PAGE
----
The pros and cons of retail development in Grafton
Coming soon to 573 N Main St Grafton, by most accounts:
- Vacant 10+ years. No recent record of full-time employment of one or more. That’s 10+ years of little to likely no income tax.
- Property exterior in decline 14+ years. Current exterior visibly failing. Visibly a structural blight on N Main St. Property. Owner has not given the village building department permission to access the interior for inspection.
- County auditor has lowered Market Total Value to $147,830.00, property tax value had declined. Properties such as these lower surrounding property values.
- Property has listed for sale off and on over the past 10-years, no buyers.
- Property interests since summer of 2015 include a single retailer (2016) and less than 4 individuals looking to consider a low-dollar rehab of the existing structure. Current building codes and the St Rt 57 Overlay District obligations were too costly making low-dollar investment unlikely (Grafton holding for better).
- A derelict motorboat placed on stilts remained parked there since 2003, finally removed December 2019 after a tree and vegetation had grown around the vessel.
Benefits by most accounts this project will;
- Remove a Main St blighted structure.
- Create a reinvestment opportunity and when finished increase taxable real estate value 500 to 600%.
- Create traceable employee income tax.
- Increase traffic to Grafton benefiting all local restaurants including a choice of 2-Pizza restaurants, 2-gas and convenient retailers, 3 salons, 2 dentist offices, 4 local parks plus Lorain County Metro Parks.
Critic’s may say Grafton can do better, Grafton should hold
out for more, Grafton doesn’t need a second dollar store. In reality, this is a
blighted property wedged between Main St and railroad tracks. While Grafton has
held out for better by enforcing its overlay district qualifications, the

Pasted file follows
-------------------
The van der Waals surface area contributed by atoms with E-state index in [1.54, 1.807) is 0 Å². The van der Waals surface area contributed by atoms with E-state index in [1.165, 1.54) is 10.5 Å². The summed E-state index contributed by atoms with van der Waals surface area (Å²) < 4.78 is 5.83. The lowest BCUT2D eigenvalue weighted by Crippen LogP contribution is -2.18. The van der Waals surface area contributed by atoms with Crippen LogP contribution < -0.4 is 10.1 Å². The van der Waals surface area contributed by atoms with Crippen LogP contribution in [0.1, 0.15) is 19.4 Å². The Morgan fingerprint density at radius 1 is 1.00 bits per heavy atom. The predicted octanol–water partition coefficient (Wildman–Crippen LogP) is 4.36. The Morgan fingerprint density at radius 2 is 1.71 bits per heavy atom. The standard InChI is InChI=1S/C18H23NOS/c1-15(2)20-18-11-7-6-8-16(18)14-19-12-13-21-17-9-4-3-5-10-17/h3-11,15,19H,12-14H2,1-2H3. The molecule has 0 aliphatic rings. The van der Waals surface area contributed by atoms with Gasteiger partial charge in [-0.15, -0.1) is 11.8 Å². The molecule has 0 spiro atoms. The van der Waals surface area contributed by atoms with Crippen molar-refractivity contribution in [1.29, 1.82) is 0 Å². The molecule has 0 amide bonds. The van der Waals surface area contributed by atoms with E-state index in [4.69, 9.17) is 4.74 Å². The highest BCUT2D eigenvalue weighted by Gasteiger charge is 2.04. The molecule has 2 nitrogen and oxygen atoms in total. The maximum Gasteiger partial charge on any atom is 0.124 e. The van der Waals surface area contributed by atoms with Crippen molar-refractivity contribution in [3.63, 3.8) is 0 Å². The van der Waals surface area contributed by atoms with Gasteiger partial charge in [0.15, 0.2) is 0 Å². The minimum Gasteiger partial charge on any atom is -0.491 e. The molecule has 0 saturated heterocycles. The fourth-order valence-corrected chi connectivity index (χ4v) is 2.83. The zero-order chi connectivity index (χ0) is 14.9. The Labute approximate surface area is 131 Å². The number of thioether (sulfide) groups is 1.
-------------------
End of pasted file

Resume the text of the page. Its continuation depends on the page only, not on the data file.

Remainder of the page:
property owner has an investment and the right to sell. The buyer who meets all
qualifying elements of the conditional use of the overlay district, has a right
to develop. Grafton like all communities throughout Ohio has conformity and
compliance. Grafton may have some control on what and how to develop, property
owners have the right to contest standards as overbearing and burdensome
obstacles for their right to develop.
Critics have the right to complain while the courts could ask where were the critics when the property was for sale? Why did not any one of the critics purchase the property to develop as they believe best? Why does any critic believe government can limit retail or how many hair salons can establish a business presence in Grafton, limit pizza restaurant’s or any other restaurant, limit gas stations, financial advisers, insurance agents… they can even ask why Grafton needs 4 community parks? The answer is, anyone with a business plan, the financial ability to invest and the willingness to take risk, can do so when they meet the same standards that apply to all business’ in Grafton.
For those who are not pleased to hear a Dollar General is coming to Grafton, I hear you and respect your opinion. For those who have lived patiently with the deteriorating blight of 573 N Main St over the past 2 decades, Grafton is now addressing your concern and we’re confident this project meets the greater betterment of the community verses allowing the continued deterioration of this site. This project was approved without and consideration or offer of tax abatement and represents a significant monetary site improvement. Looking at 573 N Main St today, I for one, am excited about no longer having to drive past this blight and look forward to something far more beneficial for Grafton and its future. Grafton and its taxpayers have no monetary risk in this project. As always, Grafton’s Village Administrator is available at Grafton Village Hall to answer any question regarding this project.